Wish for wheels comes true in Colorado
Engineers love to build, so what better way for a group of engineers to give back to the community than by building together? That’s probably what the Colorado Wireless Association thought when the group planned a volunteer event in partnership with Wish for Wheels to provide 35 Denver-area children with brand new bicycles and helmets.
Many of the kids who get bikes through Wish for Wheels have never had one before. Wish for Wheels targets Title 1 schools, and the volunteers who build the bikes take them to the school and hand deliver them to their new owners. Knowing they will look a child in the eye and help fasten a helmet, volunteers build the bikes as carefully as if they were building for their own kids.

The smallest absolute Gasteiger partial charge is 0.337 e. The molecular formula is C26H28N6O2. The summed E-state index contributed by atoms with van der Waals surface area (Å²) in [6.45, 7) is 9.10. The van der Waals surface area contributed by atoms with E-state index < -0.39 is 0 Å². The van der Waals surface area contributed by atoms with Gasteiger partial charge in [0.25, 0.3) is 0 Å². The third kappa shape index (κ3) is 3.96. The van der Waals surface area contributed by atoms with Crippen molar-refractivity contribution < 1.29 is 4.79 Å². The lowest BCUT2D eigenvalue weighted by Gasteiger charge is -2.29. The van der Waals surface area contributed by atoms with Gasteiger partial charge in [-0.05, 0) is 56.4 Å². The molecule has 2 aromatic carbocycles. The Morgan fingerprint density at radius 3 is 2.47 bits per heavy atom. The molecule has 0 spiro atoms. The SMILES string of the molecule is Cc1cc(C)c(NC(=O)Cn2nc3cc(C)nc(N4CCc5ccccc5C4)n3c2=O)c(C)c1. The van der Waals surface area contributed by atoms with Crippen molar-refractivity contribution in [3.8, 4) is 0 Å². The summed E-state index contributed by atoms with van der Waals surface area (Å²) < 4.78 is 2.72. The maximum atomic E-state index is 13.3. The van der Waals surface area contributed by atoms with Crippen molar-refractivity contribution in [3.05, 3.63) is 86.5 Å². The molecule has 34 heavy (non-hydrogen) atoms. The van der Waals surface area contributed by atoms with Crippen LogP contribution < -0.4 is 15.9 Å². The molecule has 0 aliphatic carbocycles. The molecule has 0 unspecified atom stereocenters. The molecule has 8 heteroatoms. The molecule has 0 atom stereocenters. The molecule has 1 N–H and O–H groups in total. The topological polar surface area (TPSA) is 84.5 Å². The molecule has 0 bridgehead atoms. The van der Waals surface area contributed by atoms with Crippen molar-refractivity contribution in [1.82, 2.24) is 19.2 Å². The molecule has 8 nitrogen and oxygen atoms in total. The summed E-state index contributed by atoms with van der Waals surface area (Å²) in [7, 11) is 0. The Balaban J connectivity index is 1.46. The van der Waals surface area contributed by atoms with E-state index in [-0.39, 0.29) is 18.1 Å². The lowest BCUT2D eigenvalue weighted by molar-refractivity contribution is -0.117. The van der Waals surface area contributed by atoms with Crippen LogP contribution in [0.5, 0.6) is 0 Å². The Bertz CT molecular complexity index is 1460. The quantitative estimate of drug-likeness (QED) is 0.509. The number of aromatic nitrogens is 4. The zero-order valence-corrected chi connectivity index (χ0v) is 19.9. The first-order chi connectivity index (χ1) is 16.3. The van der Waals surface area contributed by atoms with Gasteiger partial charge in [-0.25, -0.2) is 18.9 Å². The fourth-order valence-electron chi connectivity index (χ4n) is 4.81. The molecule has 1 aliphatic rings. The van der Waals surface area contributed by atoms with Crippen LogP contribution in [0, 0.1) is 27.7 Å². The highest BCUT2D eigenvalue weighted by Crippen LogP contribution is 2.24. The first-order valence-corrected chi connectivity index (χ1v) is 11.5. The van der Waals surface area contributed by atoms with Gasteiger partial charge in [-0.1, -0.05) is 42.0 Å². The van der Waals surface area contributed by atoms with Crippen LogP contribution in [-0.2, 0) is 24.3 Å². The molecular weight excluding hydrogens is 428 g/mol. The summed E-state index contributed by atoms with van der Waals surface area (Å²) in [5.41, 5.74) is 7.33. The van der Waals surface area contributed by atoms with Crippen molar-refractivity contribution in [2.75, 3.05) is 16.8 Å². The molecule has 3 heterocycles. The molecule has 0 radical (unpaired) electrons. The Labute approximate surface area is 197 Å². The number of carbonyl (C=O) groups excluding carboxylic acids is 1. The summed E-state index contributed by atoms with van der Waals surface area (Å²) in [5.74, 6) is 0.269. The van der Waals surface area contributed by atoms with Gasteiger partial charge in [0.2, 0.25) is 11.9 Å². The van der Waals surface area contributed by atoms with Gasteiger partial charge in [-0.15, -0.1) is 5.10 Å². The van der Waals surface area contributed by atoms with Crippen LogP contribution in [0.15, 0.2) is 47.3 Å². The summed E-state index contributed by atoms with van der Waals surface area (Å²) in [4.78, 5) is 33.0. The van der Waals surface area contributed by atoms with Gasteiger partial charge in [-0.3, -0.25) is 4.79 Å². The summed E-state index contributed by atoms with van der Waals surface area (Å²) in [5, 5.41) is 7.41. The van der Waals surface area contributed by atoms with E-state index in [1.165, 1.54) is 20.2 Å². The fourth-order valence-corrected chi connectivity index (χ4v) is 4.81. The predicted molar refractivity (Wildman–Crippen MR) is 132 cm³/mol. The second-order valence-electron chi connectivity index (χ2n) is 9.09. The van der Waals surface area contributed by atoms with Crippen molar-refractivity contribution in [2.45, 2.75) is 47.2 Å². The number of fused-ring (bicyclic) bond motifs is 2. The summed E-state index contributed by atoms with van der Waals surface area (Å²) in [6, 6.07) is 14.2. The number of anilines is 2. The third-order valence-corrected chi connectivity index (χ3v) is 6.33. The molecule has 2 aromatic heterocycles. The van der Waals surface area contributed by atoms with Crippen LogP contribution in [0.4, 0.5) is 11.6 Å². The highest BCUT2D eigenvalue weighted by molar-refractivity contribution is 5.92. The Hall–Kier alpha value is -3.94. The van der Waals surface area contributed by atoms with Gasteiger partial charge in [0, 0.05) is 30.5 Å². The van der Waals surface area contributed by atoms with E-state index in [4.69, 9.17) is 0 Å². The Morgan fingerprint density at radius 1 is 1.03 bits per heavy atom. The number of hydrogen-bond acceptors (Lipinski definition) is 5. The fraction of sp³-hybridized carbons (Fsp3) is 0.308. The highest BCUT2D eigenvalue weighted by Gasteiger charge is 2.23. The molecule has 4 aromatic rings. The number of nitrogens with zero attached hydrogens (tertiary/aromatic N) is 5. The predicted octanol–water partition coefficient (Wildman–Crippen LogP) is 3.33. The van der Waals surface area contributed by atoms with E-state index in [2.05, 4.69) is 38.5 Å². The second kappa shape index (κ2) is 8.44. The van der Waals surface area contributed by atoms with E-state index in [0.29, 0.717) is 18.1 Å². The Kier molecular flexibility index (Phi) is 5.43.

Wish for Wheels supplied the Colorado Wireless Association with partially assembled bikes, and each volunteer completed the assembly of at least one bicycle. The building event was hosted at a Graybar office and attracted a wide range of wireless industry professionals, and they weren’t all engineers. Gil Martinez and Travis Thompson, regional managers at CTS, both participated in the bike-building event.
“When I was a kid, a bike meant freedom, so for me this was kind of a way to pay that forward,” said Martinez. He added that not all the kids know how to ride a bike when they first receive one, but most are excited by the idea. “It’s great just to see the excitement on their faces – their grins are huge,” he said. For those who can’t yet ride, the gifts present an opportunity to learn a new skill and build confidence.
“It opens up doors for them to see where the road takes them,” said Martinez. For those who come from homes that don’t have internet access or a safe place to study, bikes may take them to a library or community center, starting them on a road that could lead to a better life.